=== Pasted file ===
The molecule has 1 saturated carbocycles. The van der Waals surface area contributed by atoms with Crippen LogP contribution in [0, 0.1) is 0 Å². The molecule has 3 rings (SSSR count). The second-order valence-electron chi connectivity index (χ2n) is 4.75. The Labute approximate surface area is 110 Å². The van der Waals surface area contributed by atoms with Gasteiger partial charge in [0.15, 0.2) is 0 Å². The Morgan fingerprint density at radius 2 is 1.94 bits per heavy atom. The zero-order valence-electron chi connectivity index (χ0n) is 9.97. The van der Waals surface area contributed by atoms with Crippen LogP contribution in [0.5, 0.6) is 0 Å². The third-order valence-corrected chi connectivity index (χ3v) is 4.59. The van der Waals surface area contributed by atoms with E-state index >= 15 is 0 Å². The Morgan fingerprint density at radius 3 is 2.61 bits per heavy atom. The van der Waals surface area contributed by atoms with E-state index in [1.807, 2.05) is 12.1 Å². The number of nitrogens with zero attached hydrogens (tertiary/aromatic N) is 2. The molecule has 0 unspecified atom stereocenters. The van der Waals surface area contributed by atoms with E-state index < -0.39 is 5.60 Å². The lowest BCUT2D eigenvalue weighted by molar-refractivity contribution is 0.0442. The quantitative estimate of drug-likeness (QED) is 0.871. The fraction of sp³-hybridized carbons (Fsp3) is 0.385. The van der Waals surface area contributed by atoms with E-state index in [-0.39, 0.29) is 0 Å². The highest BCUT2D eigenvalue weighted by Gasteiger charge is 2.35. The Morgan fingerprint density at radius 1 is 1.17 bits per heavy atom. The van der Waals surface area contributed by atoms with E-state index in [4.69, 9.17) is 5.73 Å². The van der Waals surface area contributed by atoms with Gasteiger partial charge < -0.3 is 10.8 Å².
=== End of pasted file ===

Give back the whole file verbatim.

The molecule has 1 saturated carbocycles. The van der Waals surface area contributed by atoms with Crippen LogP contribution in [0, 0.1) is 0 Å². The molecule has 3 rings (SSSR count). The second-order valence-electron chi connectivity index (χ2n) is 4.75. The Labute approximate surface area is 110 Å². The van der Waals surface area contributed by atoms with Gasteiger partial charge in [0.15, 0.2) is 0 Å². The Morgan fingerprint density at radius 2 is 1.94 bits per heavy atom. The zero-order valence-electron chi connectivity index (χ0n) is 9.97. The van der Waals surface area contributed by atoms with Crippen LogP contribution in [0.5, 0.6) is 0 Å². The third-order valence-corrected chi connectivity index (χ3v) is 4.59. The van der Waals surface area contributed by atoms with E-state index >= 15 is 0 Å². The Morgan fingerprint density at radius 3 is 2.61 bits per heavy atom. The van der Waals surface area contributed by atoms with E-state index in [1.807, 2.05) is 12.1 Å². The number of nitrogens with zero attached hydrogens (tertiary/aromatic N) is 2. The molecule has 0 unspecified atom stereocenters. The van der Waals surface area contributed by atoms with E-state index < -0.39 is 5.60 Å². The lowest BCUT2D eigenvalue weighted by molar-refractivity contribution is 0.0442. The quantitative estimate of drug-likeness (QED) is 0.871. The fraction of sp³-hybridized carbons (Fsp3) is 0.385. The van der Waals surface area contributed by atoms with E-state index in [-0.39, 0.29) is 0 Å². The highest BCUT2D eigenvalue weighted by Gasteiger charge is 2.35. The Morgan fingerprint density at radius 1 is 1.17 bits per heavy atom. The van der Waals surface area contributed by atoms with E-state index in [4.69, 9.17) is 5.73 Å². The van der Waals surface area contributed by atoms with Gasteiger partial charge < -0.3 is 10.8 Å².